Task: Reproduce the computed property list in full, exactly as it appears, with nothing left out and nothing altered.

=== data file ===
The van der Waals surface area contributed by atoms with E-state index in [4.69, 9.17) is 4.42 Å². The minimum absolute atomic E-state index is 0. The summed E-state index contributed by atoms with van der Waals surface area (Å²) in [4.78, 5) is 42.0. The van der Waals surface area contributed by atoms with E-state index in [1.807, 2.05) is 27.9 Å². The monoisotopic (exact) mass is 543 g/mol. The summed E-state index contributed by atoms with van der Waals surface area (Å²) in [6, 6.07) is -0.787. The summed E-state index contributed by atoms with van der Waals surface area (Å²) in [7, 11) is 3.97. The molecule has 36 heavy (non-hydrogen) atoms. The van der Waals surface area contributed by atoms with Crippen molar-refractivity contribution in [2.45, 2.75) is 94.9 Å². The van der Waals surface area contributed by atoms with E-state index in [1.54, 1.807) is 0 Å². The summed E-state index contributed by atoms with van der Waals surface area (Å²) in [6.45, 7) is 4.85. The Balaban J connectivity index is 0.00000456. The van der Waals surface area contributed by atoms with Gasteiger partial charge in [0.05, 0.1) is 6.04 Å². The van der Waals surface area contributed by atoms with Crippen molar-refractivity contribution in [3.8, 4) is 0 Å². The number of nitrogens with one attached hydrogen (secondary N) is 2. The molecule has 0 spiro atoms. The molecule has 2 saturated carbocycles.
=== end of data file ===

The van der Waals surface area contributed by atoms with E-state index in [4.69, 9.17) is 4.42 Å². The minimum absolute atomic E-state index is 0. The summed E-state index contributed by atoms with van der Waals surface area (Å²) in [4.78, 5) is 42.0. The van der Waals surface area contributed by atoms with E-state index in [1.807, 2.05) is 27.9 Å². The monoisotopic (exact) mass is 543 g/mol. The summed E-state index contributed by atoms with van der Waals surface area (Å²) in [6, 6.07) is -0.787. The summed E-state index contributed by atoms with van der Waals surface area (Å²) in [7, 11) is 3.97. The molecule has 36 heavy (non-hydrogen) atoms. The van der Waals surface area contributed by atoms with Crippen molar-refractivity contribution in [2.45, 2.75) is 94.9 Å². The van der Waals surface area contributed by atoms with E-state index in [1.54, 1.807) is 0 Å². The summed E-state index contributed by atoms with van der Waals surface area (Å²) in [6.45, 7) is 4.85. The Balaban J connectivity index is 0.00000456. The van der Waals surface area contributed by atoms with Gasteiger partial charge in [0.05, 0.1) is 6.04 Å². The van der Waals surface area contributed by atoms with Crippen molar-refractivity contribution in [3.8, 4) is 0 Å². The number of nitrogens with one attached hydrogen (secondary N) is 2. The molecule has 0 spiro atoms. The molecule has 2 saturated carbocycles.